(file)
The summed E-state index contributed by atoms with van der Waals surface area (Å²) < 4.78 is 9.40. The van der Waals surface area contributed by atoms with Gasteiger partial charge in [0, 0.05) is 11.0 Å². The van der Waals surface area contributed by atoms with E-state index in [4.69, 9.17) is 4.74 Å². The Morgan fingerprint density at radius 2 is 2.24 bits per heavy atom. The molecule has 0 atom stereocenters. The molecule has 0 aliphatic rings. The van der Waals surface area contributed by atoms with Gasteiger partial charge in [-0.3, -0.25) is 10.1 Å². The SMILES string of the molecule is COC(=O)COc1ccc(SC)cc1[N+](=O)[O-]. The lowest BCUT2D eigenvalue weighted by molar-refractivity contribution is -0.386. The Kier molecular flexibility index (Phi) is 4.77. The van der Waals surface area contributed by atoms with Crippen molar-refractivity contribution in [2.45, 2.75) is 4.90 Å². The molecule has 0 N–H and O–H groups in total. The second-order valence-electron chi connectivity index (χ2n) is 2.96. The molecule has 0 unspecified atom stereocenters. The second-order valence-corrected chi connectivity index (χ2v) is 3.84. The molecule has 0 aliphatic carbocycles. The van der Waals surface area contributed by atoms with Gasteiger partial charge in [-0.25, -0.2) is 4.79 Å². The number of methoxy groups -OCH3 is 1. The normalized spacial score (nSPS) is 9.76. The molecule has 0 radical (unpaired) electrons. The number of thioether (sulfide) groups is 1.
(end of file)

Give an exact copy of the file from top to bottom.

The summed E-state index contributed by atoms with van der Waals surface area (Å²) < 4.78 is 9.40. The van der Waals surface area contributed by atoms with Gasteiger partial charge in [0, 0.05) is 11.0 Å². The van der Waals surface area contributed by atoms with E-state index in [4.69, 9.17) is 4.74 Å². The Morgan fingerprint density at radius 2 is 2.24 bits per heavy atom. The molecule has 0 atom stereocenters. The molecule has 0 aliphatic rings. The van der Waals surface area contributed by atoms with Gasteiger partial charge in [-0.3, -0.25) is 10.1 Å². The SMILES string of the molecule is COC(=O)COc1ccc(SC)cc1[N+](=O)[O-]. The lowest BCUT2D eigenvalue weighted by molar-refractivity contribution is -0.386. The Kier molecular flexibility index (Phi) is 4.77. The van der Waals surface area contributed by atoms with Crippen molar-refractivity contribution in [2.45, 2.75) is 4.90 Å². The molecule has 0 N–H and O–H groups in total. The second-order valence-electron chi connectivity index (χ2n) is 2.96. The molecule has 0 unspecified atom stereocenters. The second-order valence-corrected chi connectivity index (χ2v) is 3.84. The molecule has 0 aliphatic carbocycles. The van der Waals surface area contributed by atoms with Gasteiger partial charge in [-0.25, -0.2) is 4.79 Å². The number of methoxy groups -OCH3 is 1. The normalized spacial score (nSPS) is 9.76. The molecule has 0 radical (unpaired) electrons. The number of thioether (sulfide) groups is 1.